If laughter is indeed the best medicine then count David Feherty among the all-time comic miracle workers, not that the Ultsterman-turned-American’s biting schtick is easily digested by the uninitiated.
What Feherty lacks in political correctness he compensates for with cringe-inducing punch lines – as evidenced by a passing introduction to one of the members of his famed “f troop” in 2009 at the AT&T National event.
“Never throw to anyone who can’t catch, which is why you should never, never throw to Bobby,” Feherty says with a nod in the multiple-amputee’s direction.
“Bobby” – which is jab at the soldier’s swimming abilities, not his real name – begins laughing uncontrollably and Feherty moves on to the next victim. Or is it his next patient?
Although some might struggle with Feherty’s methods, his madness is beyond reproach. Ever since 2007 when the CBS analyst made his first USO trip to Iraq he has been driven to making life better for America’s wounded warriors. And if that means making one the members of his “f troop,” many of whom are special forces with devastating battle-related injuries, a punch line then so be it.
Ferherty, who grew up amid the violence of Northern Ireland (“Going to Bagdad was like going to Belfast with worse weather,” he says.), is uniquely suited to help acclimate wounded warriors back into society. That is to say he is unburdened by the delicate filter many struggle with when introduced to a multiple-amputee fresh from battle.
“He shows these guys no mercy and they love it,” says Rick Kell, the co-founder of the Troops First Foundation, which now includes Feherty’s “f troop.”
A former advertising executive, Kell created T1F four years ago after a visit to Walter Reed Medical Hospital outside Washington, D.C. He refers to the foundation as his “calling.”
“(Kell) basically went through his entire personal savings just working for and with these soldiers,” Feherty said.
With the help of Feherty, Kell’s foundation, known simply as T1F, now features a series of IEDs, or Improvised Explosive Days. Feherty’s groups goes on bike rides, hunting trips and golf tournaments, like the one held this year at Chevy Chase Club in Maryland.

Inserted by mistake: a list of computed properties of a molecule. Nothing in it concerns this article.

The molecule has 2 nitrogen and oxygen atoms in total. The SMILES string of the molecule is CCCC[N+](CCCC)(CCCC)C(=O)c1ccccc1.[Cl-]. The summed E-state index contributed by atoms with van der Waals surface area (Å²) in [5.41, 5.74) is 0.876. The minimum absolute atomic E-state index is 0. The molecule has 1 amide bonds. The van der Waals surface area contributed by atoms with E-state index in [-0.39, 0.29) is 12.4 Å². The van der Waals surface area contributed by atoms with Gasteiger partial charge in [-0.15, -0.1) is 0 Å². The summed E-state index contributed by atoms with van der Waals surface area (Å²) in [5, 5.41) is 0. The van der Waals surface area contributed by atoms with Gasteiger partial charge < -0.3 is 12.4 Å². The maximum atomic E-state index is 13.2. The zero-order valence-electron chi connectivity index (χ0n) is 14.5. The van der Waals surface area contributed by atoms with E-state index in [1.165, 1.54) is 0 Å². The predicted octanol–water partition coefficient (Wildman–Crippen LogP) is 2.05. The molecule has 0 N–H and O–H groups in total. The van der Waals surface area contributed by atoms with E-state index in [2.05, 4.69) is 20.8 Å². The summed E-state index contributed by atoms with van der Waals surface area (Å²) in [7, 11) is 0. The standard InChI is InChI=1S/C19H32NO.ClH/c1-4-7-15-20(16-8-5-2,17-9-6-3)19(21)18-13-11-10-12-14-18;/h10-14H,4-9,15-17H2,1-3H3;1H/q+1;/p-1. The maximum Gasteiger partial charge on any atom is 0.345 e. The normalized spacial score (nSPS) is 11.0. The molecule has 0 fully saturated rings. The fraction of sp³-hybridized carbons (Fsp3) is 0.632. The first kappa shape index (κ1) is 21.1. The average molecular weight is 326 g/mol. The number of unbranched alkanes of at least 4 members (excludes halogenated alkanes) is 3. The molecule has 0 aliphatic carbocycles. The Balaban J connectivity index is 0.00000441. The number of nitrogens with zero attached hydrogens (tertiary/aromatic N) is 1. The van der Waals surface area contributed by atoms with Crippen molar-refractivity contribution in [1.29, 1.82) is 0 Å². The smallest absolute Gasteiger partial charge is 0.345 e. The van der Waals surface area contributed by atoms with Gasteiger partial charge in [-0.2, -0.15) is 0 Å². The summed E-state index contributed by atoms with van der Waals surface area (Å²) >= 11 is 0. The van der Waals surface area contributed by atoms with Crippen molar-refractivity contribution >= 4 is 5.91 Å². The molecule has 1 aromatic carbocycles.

“People aren’t aware there are men like this around,” says Feherty, who became a U.S. citizen in April 2010. “I’ve got a lot of Green Berets in my f troop. It’s impossible to describe how incredibly committed they are. I have three that are going to be redeployed 18 months after losing a limb.”
Feherty was among another group of celebrities and golfers bound for Iraq this Thanksgiving and he has become a member of the T1F’s executive board, but his true passion is for his six IED events, particularly the now-annual cycling event held this year in April in Hilton Head Island, S.C.
The event combines Feherty’s passion for cycling with his goal, or maybe it’s his gift, of making wounded warriors feel comfortable again, despite their often severe injuries. It’s not always an easy combination given the physical limitations of many of Feherty’s “f troopers,” but both groups seem to make the most of the opportunity.
It also may be where Feherty, the funnyman healer, is at his biting best. During the 2009 IED cycling event in Maryland Feherty’s arms waved wildly as he described the scene, even calling over a member of his “f troop” to make a point. “Here’s Ferris, a guy with no legs. We call him Tupperware,” Feherty deadpans.
It is not insults, it is Feherty’s cutting art of inclusion.
“Ferris Butler, he has no legs and completed 22 miles (on a bike),” Feherty says with a proud smile before adding. “A guy with no legs did this. I told him, ‘Ferris, I need you to fall off. A guy with no legs, falls off a bike, it’s just funny. I don’t care who you are.’”
Nor does Feherty care who he offends, because he knows the best way to make what he calls “his guys” feel normal again is through comedy. And nobody does that better.